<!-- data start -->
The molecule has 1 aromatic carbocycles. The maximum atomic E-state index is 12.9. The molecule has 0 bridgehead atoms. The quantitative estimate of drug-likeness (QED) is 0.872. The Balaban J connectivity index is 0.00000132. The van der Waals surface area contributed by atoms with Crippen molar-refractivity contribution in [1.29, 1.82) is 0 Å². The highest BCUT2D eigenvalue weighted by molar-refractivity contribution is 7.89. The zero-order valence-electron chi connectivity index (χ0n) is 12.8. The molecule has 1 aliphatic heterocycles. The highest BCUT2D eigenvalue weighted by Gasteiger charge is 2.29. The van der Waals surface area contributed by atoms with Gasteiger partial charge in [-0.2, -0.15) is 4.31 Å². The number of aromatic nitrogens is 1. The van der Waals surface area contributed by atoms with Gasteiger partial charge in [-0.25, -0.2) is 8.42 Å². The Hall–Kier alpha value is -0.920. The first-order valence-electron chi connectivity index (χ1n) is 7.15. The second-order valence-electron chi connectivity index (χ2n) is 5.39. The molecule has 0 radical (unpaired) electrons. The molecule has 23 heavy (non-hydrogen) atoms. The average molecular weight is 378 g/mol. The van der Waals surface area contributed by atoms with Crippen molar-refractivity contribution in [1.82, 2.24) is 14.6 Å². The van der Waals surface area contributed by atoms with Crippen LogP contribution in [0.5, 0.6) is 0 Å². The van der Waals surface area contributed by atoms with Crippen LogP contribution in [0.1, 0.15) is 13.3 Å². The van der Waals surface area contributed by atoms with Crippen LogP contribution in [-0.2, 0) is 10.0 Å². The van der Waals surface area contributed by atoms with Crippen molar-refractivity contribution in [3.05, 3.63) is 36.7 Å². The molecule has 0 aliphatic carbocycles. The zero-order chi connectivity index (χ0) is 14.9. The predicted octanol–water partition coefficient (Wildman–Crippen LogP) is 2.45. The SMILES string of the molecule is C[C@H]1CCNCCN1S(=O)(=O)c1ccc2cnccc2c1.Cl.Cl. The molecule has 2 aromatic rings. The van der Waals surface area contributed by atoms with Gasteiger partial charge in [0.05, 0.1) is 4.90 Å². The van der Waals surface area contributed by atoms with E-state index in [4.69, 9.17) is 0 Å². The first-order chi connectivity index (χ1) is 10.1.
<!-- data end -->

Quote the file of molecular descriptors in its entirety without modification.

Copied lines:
The molecule has 1 aromatic carbocycles. The maximum atomic E-state index is 12.9. The molecule has 0 bridgehead atoms. The quantitative estimate of drug-likeness (QED) is 0.872. The Balaban J connectivity index is 0.00000132. The van der Waals surface area contributed by atoms with Crippen molar-refractivity contribution in [1.29, 1.82) is 0 Å². The highest BCUT2D eigenvalue weighted by molar-refractivity contribution is 7.89. The zero-order valence-electron chi connectivity index (χ0n) is 12.8. The molecule has 1 aliphatic heterocycles. The highest BCUT2D eigenvalue weighted by Gasteiger charge is 2.29. The van der Waals surface area contributed by atoms with Gasteiger partial charge in [-0.2, -0.15) is 4.31 Å². The number of aromatic nitrogens is 1. The van der Waals surface area contributed by atoms with Gasteiger partial charge in [-0.25, -0.2) is 8.42 Å². The Hall–Kier alpha value is -0.920. The first-order valence-electron chi connectivity index (χ1n) is 7.15. The second-order valence-electron chi connectivity index (χ2n) is 5.39. The molecule has 0 radical (unpaired) electrons. The molecule has 23 heavy (non-hydrogen) atoms. The average molecular weight is 378 g/mol. The van der Waals surface area contributed by atoms with Crippen molar-refractivity contribution in [1.82, 2.24) is 14.6 Å². The van der Waals surface area contributed by atoms with Crippen LogP contribution in [0.5, 0.6) is 0 Å². The van der Waals surface area contributed by atoms with Crippen LogP contribution in [0.1, 0.15) is 13.3 Å². The van der Waals surface area contributed by atoms with Crippen LogP contribution in [-0.2, 0) is 10.0 Å². The van der Waals surface area contributed by atoms with Crippen molar-refractivity contribution in [3.05, 3.63) is 36.7 Å². The molecule has 0 aliphatic carbocycles. The zero-order chi connectivity index (χ0) is 14.9. The predicted octanol–water partition coefficient (Wildman–Crippen LogP) is 2.45. The SMILES string of the molecule is C[C@H]1CCNCCN1S(=O)(=O)c1ccc2cnccc2c1.Cl.Cl. The molecule has 2 aromatic rings. The van der Waals surface area contributed by atoms with Gasteiger partial charge in [0.05, 0.1) is 4.90 Å². The van der Waals surface area contributed by atoms with E-state index in [4.69, 9.17) is 0 Å². The first-order chi connectivity index (χ1) is 10.1.